Looking at his work, it’s clear that Pierre Paulin saw objects differently than most popular designers. He dedicated his life to creating chairs, couches, stools and sculptures that oozed softness and comfort while retaining a sleek aesthetic.
Paulin's furniture is visible across the digiscape. You may have seen Frank Ocean photographed on Paulin's modular “Dune Sofa,” or images from his archive distributed by Paulin, Paulin, Paulin, a family enterprise created to honour his legacy by circulating, developing, and perserving his furniture.
Paulin was born on July 9, 1927 in Paris, France. From an early age he was surrounded by influential role models that would have a direct impact on his future design practice. His uncle Georges Paulin was a renowned automobile designer with an eye for aerodynamics; both function and form mattered to Georges. Pierre took note. His great uncle Freddy Stoll was a sculptor, a profession in which form generally takes priority over function. Freddy led by example, showing Pierre how to execute an idea without losing sight of basic design principles.
After training to be a ceramist in Vallauris, Pierre studied sculpting in Burgundy. There, he severed a tendon in his right arm, leaving him unable to engage in such physically demanding crafts and in need of a new creative outlet. This injury was to be a blessing. He started studying at a design school in Paris and promptly joined a furniture workshop, a practical application for his sculpting skills where function and form could come together. It was at this juncture that Paulin’s extensive teachings found a concrete outlet. The theory and the doing united.
Pierre’s vision and adept craft skills allowed him to contribute something completely new to furniture design. In an interview with MoebelKulturKanal released in 2010, Paulin describes how his use of flowing shapes and stretchy “bathing suit” fabrics wrapped around foam-covered metal tubes and wooden frameworks creates an intentional softness of design and shape. He makes the interesting comparison of the “softness” of his creations to mufflers on cars. It’s meant to be easy on the senses, comfortable to be around.
After a furniture show put together by Kho Liang le, an influential designer working in the Netherlands at the time, Paulin’s talent was quickly recognized, and in the late 1950’s he was recruited to become a freelance designer for international furniture company Artifort. Kho Liang le had joined Artifort in 1958 as an aesthetic consultant and designer, where his forward-thinking, exciting personality pivoted the brand towards the international market and thrilled a global audience with fresh pieces.
When Paulin arrived at Artifort, he quickly realized that he no longer had to cater his designs to a conservative French market. The world was his playground. In his time with Artifort, Paulin was given access to machines, materials, and resources that allowed him to conduct various experiments on fit, shape, feel, and elasticity of materials over frames, ultimately forming the concrete foundation for the design ethos that he would become best known for. During this time, Paulin also began to develop his conception of interior design as a means of connecting the dots between all his works in a cohesive space.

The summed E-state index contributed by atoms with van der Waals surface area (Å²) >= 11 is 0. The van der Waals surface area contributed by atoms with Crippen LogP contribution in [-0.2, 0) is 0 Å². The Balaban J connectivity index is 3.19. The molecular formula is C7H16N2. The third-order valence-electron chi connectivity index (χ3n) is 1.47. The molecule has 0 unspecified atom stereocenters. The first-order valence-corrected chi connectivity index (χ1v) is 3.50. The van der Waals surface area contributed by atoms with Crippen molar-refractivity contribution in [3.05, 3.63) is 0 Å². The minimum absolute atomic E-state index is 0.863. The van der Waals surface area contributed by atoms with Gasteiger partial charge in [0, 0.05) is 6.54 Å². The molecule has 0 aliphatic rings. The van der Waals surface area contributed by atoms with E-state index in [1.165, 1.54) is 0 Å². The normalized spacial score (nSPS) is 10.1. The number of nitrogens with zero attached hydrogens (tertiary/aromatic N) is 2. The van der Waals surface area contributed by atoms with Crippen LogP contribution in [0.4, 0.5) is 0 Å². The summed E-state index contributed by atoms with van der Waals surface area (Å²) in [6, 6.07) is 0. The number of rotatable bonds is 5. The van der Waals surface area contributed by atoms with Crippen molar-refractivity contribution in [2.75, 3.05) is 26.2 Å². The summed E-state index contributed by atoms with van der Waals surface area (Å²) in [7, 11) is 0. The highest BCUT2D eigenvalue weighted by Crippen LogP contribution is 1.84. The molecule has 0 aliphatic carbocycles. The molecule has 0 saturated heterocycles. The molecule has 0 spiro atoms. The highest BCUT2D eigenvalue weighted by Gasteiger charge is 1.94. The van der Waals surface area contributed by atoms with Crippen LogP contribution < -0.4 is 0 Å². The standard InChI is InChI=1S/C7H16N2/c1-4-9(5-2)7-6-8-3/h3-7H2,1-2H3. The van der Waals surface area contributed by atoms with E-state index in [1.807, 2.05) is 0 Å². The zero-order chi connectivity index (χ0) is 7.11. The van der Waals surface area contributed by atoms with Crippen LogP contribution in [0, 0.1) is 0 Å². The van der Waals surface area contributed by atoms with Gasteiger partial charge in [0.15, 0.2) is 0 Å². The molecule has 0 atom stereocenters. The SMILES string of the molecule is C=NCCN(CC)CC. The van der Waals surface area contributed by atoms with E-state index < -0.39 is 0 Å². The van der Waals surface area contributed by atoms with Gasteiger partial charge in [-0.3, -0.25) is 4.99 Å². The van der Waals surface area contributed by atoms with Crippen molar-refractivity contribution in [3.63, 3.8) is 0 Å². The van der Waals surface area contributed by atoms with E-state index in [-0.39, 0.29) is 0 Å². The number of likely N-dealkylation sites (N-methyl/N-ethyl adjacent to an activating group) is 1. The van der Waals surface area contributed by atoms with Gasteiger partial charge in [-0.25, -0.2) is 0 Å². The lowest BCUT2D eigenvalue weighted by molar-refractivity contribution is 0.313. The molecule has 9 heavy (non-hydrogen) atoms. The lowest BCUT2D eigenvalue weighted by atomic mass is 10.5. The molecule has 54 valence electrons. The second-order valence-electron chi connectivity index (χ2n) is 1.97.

In 1967 Paulin made contact with the administrator of Mobilier National, Jean Coural, who thought so highly of the designer that he suggested he design the furnishings of the Louvre museum in Paris. Through Coural, Paulin was introduced to Georges Pompidou and his wife, who contracted him to help design their homes in the Elysees Palace.
Interestingly, as Paulin got older and took up more projects, he started to tie all his design practises together. Be it an interior redesign, a specific commission, or a personal creation, Paulin began to develope an aesthetic, design language, and conceptual framework that ran through his portfolio, contrasting his desperate focus as a young designer.
What I love about Paulin is that he was not scared to venture outside of his box, or explore more of it. Each piece Paulin conceived took a jab at the classical depiction of that item. For example his “Tongue” chair could be styled separately, or stacked on top of one another to create a colour-blocked pillar of functionality. He was always trying to perceive space in new ways.
Paulin was a bridge builder in many senses, connecting industries many would not have thought to. His work as a designer in the furniture industry opened doors for him to be involved in seriously big projects. His work was featured in the James Bond movie “Goldfinger,” and when asked if he wanted to be involved in the design development of the Airbus Aircraft he said yes. But Paulin had no particular interest in fame, though fame was inevitable and much to his dislike. He never designed to please anyone but himself.
Possibly his most rewarding venture began in 1975 when he opened his design agency ADSA with his wife. ADSA aimed to recruit new and exciting designers and predict future trends in the industry. Giving space and autonomy similar to what he had at Artifort to young creatives excited Paulin. Opening ADSA was perhaps his attempt to close the loop, creating the experience for young designers that Artifort afforded him.
During his last years alive he articulated that he wanted to produce works that had never gone into production before. One wonders if he realized he already had. Paulin, Paulin, Paulin confirms it, and has successfully carried on his legacy since his extraordinary life concluded on June 13, 2009, in a hospital in Montpellier, France.
Pierre had a way of affecting something fresh and vibrant. There’s a feeling of empowerment emerging from his works, an encouragement to let creativity flow. His work reminds us that inspiration can be drawn from all facets of design, and that when it comes to taste, the most important opinion is your own.